2 Sun Protection Factor (SPF): SPF is a measure of how long a person can stay in the sun before its UVB rays start to burn the skin. Let’s say with no sunscreen, your skin starts to redden in 20 minutes. An SPF 30 will theoretically allow you to stay in the sun 30 times longer without getting burned. But keep in mind that SPF numbers are determined in a lab. In the real world, no matter what the SPF, sunscreens start to lose effectiveness over time, so it’s important to reapply every two hours and after swimming or heavy sweating. Also note that above SPF 50 the amount of additional sun protection is negligible. The Skin Cancer Foundation recommends always using a broad spectrum sunscreen with an SPF of 15 or higher – SPF 30 or higher for extended stays outdoors.
3 Water-resistant: The terms “water-resistant” and “sweat-resistant” indicate whether the sunscreen remains effective for 40 minutes or 80 minutes when you are swimming or sweating. Since no sunscreen is fully “waterproof” or “sweatproof,” the FDA prohibits these terms.
4 Active ingredients: This area of the label, often on the back of the bottle, lists the main ingredients in sunscreens that protect your skin against UV rays. There are two main types of active sunscreen ingredients: chemical and physical. Chemical ingredients such as avobenzone and benzophenone, work by absorbing UV, reducing its penetration into the skin, whereas physical ingredients such as titanium dioxide and zinc oxide stay on top of the skin and deflect UV rays. Many sunscreens available today combine chemical and physical ingredients.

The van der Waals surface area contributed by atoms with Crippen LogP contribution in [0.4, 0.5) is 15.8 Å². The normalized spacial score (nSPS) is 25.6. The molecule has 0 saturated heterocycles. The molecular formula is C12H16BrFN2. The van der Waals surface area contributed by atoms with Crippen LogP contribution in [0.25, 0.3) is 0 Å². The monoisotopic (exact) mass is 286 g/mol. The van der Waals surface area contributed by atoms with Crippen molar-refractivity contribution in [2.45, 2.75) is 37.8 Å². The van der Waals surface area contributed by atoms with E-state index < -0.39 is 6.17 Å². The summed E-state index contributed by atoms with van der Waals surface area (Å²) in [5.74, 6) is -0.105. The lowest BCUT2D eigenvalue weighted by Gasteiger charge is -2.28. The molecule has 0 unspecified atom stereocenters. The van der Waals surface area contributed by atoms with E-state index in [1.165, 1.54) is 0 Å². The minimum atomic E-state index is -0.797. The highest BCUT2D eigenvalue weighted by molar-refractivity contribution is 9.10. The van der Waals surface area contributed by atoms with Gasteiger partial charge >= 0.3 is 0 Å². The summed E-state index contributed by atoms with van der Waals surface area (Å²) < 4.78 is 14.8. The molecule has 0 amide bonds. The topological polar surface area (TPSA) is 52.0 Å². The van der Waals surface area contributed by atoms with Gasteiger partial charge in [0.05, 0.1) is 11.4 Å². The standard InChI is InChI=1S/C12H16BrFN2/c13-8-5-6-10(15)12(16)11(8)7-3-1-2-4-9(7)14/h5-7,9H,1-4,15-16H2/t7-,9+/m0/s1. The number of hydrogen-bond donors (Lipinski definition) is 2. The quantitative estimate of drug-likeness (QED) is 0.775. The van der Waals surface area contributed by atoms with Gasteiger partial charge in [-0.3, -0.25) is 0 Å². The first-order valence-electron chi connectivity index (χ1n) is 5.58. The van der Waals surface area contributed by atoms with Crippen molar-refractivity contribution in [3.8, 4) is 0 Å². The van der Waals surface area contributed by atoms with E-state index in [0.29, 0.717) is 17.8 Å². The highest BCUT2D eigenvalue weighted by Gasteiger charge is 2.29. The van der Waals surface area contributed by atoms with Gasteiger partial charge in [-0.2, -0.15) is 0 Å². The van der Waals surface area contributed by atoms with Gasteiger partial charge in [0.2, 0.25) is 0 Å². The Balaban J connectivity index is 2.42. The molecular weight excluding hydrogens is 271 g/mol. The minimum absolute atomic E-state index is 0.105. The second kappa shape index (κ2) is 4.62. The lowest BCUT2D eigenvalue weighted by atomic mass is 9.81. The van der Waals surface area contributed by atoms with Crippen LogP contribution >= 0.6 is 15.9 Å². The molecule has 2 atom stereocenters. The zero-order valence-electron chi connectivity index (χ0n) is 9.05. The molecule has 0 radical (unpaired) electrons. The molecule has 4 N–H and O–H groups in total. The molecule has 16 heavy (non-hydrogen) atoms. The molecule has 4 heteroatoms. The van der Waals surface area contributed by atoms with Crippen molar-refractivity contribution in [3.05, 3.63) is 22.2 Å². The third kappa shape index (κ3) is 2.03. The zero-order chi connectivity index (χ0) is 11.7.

Lastly, consider selecting a brand without vitamin A and forms of it such as retinyl palmitate, retinyl acetate, retinyl linoleate and retinol. The sun block industry uses this antioxidant to moisturize skin. But topical vitamin A has been linked to skin tumors and lesions when exposed to sunshine.
Of course, sunblock is not your only means of sun protection. Tightly woven, loosely fitted long shirts and pants can reduce up to 27 percent of your sunburn risk. If you spend a lot of time in the sun, consider investing in sun-protection clothing, sold at many sporting good and outdoor stores. Additionally, hats with two to three-inch brims, UV blocking sunglasses and contact lenses also can help. Whenever possible, avoid planning outdoor activities between 10 and 4 pm, when the sun is the strongest. And when outdoors, seek shade, whether it be a tree, umbrella or tent.
Be sure to scan your body each month to keep track of new or changing moles and lesions that should be reported to your doctor. If you’re concerned about vitamin D deficiency, talk to your physician. Sun exposure has long been touted to help prevent vitamin D deficiency; however, many experts no longer consider it to be the safest or most reliable source of vitamin D. Vitamin D supplementation is now readily available.
Seek the shade, especially between 10 AM and 4 PM.
Avoid tanning and UV tanning booths.
Cover up with clothing, including a broad-brimmed hat and UV-blocking sunglasses.
Use a broad spectrum (UVA/UVB) sunscreen with an SPF of 15 or higher every day. For extended outdoor activity, use a water-resistant, broad spectrum (UVA/UVB) sunscreen with an SPF of 30 or higher.
Apply 1 ounce (2 tablespoons) of sunscreen to your entire body 30 minutes before going outside. Reapply every two hours or immediately after swimming or excessive sweating.
Keep newborns out of the sun. Sunscreens should be used on babies over the age of six months.
Examine your skin head-to-toe every month.
See your physician every year for a professional skin exam.
Nonsteroidal anti-inflammatory medications like aspirin, ibuprofen (Advil and Motrin) and naproxen (Aleve) make you extra-sensitive to the sun. If you use such medications for your aches and pains, be vigilant about protecting your skin. Be aware that some prescription medication, some antibiotics and others, may sensitize the skin to burn more readily.
Paul R. Block, MD, FACP, FCCP